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The Global Nature of Lake Superior’s Toxicity

October 06, 2009

Author and Michigan Tech alumnus Melvyn Visser will detail the research behind his new book on the global articulation which promotes the continued toxification of Lake Superior.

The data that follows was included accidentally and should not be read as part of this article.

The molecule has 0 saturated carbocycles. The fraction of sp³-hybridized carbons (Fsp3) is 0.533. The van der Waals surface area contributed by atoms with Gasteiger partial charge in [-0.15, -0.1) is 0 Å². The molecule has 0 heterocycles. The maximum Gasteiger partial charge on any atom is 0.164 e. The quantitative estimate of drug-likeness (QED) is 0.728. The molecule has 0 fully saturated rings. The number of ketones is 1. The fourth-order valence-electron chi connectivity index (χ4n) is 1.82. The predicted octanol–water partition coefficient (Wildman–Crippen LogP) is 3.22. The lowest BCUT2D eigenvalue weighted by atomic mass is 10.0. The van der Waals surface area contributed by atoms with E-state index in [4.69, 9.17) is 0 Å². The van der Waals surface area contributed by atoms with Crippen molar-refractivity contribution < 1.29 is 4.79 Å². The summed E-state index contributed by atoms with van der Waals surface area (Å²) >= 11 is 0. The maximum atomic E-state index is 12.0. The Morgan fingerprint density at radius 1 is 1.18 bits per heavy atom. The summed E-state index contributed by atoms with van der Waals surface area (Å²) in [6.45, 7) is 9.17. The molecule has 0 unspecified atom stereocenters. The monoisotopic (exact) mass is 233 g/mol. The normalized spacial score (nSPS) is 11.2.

Visser found that after initial cleanup efforts, PCB levels had dropped to 50%, but have not decreased since then. However, in the decade and a half of research that went into writing his book, he discovered that it wasn't PCBs but Toxaphenes, the pesticide that replaced DDT and has five times the human toxicity as PCBs, that was the major toxic problem in Lake Superior. Shockingly, Toxaphene is no longer included in the fish consumption advisories. Visser's search for the truth about this issue led him to write Cold, Clear, and Deadly: Unraveling a Toxic Legacy (Michigan State University Press)